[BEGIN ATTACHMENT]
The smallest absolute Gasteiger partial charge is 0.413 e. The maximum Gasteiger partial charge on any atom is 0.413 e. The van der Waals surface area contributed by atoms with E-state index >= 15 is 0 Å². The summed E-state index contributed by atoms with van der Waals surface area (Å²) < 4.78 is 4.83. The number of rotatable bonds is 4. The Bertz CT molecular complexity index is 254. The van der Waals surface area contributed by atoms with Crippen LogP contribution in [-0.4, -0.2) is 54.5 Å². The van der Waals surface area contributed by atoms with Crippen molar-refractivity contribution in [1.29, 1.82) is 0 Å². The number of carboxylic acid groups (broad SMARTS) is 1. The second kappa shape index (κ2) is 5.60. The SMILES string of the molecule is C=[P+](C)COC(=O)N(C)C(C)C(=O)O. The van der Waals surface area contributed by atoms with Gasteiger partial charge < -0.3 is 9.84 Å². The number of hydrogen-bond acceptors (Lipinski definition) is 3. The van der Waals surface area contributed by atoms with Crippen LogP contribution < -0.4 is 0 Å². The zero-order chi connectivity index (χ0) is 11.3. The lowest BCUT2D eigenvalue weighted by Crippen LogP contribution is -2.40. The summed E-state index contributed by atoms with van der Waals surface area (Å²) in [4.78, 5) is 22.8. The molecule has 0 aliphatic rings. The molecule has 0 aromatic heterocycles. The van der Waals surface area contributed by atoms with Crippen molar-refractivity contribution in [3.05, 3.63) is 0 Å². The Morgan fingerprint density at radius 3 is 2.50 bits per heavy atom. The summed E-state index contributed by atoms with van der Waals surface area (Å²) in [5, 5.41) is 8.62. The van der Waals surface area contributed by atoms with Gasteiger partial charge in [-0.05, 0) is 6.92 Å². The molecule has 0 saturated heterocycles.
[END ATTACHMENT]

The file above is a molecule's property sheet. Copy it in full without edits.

The smallest absolute Gasteiger partial charge is 0.413 e. The maximum Gasteiger partial charge on any atom is 0.413 e. The van der Waals surface area contributed by atoms with E-state index >= 15 is 0 Å². The summed E-state index contributed by atoms with van der Waals surface area (Å²) < 4.78 is 4.83. The number of rotatable bonds is 4. The Bertz CT molecular complexity index is 254. The van der Waals surface area contributed by atoms with Crippen LogP contribution in [-0.4, -0.2) is 54.5 Å². The van der Waals surface area contributed by atoms with Crippen molar-refractivity contribution in [1.29, 1.82) is 0 Å². The number of carboxylic acid groups (broad SMARTS) is 1. The second kappa shape index (κ2) is 5.60. The SMILES string of the molecule is C=[P+](C)COC(=O)N(C)C(C)C(=O)O. The van der Waals surface area contributed by atoms with Gasteiger partial charge < -0.3 is 9.84 Å². The number of hydrogen-bond acceptors (Lipinski definition) is 3. The van der Waals surface area contributed by atoms with Crippen LogP contribution < -0.4 is 0 Å². The zero-order chi connectivity index (χ0) is 11.3. The lowest BCUT2D eigenvalue weighted by Crippen LogP contribution is -2.40. The summed E-state index contributed by atoms with van der Waals surface area (Å²) in [4.78, 5) is 22.8. The molecule has 0 aliphatic rings. The molecule has 0 aromatic heterocycles. The van der Waals surface area contributed by atoms with Crippen molar-refractivity contribution in [3.05, 3.63) is 0 Å². The Morgan fingerprint density at radius 3 is 2.50 bits per heavy atom. The summed E-state index contributed by atoms with van der Waals surface area (Å²) in [5, 5.41) is 8.62. The van der Waals surface area contributed by atoms with Gasteiger partial charge in [-0.05, 0) is 6.92 Å². The molecule has 0 saturated heterocycles.